Within all the articles on this blog, the “voice” of the lawyer is one topic that is inherent in all of them, but never really addressed directly in any one of them. In this article, I want to zero in on the idea that every lawyer has a certain voice – a particular way of presenting things – and examine how important that is within the context of something like a criminal, DUI or driver’s license restoration case.
For everything we’re going to discuss, the bottom line is that you either hire a lawyer who is charismatic, persuasive and inspires confidence – or not. And why would anyone choose “or not?” In my own life, I much prefer to deal with someone who is genuine and interesting, rather than endure boring, politically correct blandness. In the role of lawyer, it’s far better if a person presents him or herself clearly, and with real “feeling.”
Being represented by a lawyer who stammers, stutters, or otherwise doesn’t speak exceptionally well is like being operated upon by a surgeon with a bad case of Parkinson’s disease. In courtrooms and hearing rooms, EVERYTHING depends on how well or not a lawyer communicates. No matter how you cut it, an attorney either sells the client’s case or not. Remember, the prize for not winning is losing. There is no way to sugar-coat this simple reality.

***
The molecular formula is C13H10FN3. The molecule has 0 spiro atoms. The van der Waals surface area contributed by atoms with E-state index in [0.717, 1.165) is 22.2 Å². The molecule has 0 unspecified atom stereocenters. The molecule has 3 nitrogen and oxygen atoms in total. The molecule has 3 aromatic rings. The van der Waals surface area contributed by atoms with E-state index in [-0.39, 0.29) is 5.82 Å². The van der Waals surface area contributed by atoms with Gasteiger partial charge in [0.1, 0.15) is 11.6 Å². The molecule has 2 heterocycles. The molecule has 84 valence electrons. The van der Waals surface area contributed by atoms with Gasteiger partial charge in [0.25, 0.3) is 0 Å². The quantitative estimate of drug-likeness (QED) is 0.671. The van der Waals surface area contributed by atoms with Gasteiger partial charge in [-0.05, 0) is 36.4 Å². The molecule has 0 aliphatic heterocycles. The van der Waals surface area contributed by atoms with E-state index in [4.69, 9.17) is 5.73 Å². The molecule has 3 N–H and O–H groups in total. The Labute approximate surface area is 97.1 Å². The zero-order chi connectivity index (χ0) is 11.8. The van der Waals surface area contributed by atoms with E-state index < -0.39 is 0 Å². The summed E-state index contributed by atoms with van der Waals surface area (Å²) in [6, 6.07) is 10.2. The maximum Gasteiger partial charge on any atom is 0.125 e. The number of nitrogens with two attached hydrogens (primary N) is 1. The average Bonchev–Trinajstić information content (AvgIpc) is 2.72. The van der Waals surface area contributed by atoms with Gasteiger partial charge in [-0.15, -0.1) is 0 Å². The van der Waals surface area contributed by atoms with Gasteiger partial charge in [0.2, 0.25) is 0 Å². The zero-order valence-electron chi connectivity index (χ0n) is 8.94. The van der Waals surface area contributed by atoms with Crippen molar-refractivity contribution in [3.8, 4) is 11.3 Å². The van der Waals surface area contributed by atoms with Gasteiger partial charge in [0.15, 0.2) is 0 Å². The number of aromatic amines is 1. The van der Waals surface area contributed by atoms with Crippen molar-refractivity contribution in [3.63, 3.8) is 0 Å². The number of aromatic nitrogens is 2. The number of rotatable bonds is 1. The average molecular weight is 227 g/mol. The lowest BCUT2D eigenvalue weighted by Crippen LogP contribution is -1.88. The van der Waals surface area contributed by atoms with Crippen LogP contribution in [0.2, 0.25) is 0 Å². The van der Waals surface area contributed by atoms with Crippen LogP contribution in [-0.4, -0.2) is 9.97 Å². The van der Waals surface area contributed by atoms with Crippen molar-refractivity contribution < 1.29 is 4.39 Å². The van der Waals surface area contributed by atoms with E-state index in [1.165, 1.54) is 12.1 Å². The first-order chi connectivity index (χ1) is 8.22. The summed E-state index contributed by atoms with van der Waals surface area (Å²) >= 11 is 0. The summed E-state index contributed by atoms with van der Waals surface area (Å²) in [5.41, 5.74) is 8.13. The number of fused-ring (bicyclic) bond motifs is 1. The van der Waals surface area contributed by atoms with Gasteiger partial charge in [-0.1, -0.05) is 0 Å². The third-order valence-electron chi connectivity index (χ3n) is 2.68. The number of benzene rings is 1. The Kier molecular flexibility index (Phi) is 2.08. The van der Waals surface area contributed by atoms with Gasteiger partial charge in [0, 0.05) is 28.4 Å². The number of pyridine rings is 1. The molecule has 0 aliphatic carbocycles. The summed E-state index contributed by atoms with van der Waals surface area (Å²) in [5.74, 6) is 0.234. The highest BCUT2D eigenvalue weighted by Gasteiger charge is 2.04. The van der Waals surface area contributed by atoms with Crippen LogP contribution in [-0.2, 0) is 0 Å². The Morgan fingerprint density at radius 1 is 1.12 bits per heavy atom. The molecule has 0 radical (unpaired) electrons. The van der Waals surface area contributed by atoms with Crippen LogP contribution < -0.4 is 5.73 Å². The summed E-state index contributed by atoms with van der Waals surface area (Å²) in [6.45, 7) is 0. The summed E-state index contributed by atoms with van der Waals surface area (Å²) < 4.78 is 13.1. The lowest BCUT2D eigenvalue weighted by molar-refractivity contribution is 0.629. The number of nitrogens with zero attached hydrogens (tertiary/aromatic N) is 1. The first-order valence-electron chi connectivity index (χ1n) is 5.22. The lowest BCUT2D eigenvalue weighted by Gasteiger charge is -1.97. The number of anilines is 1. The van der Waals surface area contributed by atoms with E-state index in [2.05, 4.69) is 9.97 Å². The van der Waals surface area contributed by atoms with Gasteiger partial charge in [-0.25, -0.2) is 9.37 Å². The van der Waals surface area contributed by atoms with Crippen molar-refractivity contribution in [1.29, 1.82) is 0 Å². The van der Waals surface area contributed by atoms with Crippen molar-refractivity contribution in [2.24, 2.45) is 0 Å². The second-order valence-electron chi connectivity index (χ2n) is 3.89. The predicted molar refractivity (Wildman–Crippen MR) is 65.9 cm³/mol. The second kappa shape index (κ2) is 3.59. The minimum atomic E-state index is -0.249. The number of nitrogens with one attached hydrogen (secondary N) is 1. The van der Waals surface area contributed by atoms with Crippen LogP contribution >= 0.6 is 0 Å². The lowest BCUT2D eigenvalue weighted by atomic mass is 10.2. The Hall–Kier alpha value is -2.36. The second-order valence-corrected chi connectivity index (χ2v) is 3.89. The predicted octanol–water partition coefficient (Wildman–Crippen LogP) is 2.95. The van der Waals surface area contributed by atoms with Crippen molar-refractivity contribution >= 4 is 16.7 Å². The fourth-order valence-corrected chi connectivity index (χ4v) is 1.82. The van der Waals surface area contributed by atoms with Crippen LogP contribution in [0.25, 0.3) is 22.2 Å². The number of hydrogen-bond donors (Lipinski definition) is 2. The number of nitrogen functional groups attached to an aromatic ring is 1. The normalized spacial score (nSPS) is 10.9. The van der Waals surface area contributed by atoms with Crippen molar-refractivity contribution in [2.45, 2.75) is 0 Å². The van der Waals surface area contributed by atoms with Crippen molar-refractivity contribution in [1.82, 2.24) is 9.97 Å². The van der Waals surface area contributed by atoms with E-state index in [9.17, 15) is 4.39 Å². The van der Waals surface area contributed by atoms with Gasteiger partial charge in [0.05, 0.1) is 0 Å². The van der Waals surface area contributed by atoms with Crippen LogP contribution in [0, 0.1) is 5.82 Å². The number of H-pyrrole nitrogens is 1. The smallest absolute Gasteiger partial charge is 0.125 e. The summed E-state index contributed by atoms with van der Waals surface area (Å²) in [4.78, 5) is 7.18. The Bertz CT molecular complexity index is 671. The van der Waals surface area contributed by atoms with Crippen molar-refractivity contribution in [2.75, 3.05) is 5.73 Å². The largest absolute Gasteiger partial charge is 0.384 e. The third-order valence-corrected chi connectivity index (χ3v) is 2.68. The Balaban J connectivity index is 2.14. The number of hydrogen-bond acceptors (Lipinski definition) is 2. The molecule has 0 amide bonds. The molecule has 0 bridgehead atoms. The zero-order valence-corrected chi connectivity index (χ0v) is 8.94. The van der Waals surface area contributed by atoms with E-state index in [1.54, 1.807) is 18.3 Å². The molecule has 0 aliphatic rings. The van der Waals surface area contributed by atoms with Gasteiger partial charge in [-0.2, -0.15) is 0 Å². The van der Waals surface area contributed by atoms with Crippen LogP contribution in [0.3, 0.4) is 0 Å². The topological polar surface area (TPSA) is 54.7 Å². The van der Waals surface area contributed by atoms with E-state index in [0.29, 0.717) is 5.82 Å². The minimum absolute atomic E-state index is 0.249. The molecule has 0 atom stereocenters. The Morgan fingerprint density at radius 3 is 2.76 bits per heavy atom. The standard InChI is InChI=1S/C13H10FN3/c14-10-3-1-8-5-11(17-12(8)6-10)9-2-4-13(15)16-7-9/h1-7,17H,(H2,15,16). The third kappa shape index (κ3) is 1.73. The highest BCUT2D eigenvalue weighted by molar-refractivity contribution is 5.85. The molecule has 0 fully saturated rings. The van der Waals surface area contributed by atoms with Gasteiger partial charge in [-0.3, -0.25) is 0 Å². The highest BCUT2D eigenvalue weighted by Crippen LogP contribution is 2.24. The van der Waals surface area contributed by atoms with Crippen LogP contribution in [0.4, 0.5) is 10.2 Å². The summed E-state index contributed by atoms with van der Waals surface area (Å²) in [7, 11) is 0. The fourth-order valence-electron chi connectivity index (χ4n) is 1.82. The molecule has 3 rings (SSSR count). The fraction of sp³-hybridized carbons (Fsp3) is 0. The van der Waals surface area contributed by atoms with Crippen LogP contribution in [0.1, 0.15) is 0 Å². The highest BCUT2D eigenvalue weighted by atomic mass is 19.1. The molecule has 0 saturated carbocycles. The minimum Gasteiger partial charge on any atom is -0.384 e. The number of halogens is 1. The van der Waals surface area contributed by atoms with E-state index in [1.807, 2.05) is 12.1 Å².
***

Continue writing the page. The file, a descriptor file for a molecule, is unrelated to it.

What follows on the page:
And while I’m on a roll, let me also observe that often enough, as I sit and listen to some attorney who doesn’t come across strong and clear, I wonder, “why in the heck would anyone hire that person?”
Why, indeed? While there are some really intelligent and skillful attorneys who earn their living by pushing papers in an office, for criminal lawyers, the ability to win a debate is their stock-in-trade. Here is a case where first impressions matter, particularly as a person looks around for a lawyer (and to be clear, anyone who needs to hire a lawyer should always check out his or her options). When you encounter a lawyer, you are either drawn to that person, or not.
Although I am focusing on how the lawyer communicates, this is also relevant to his or her appearance, as well. It’s never a good idea to hire a lawyer who looks like a slob.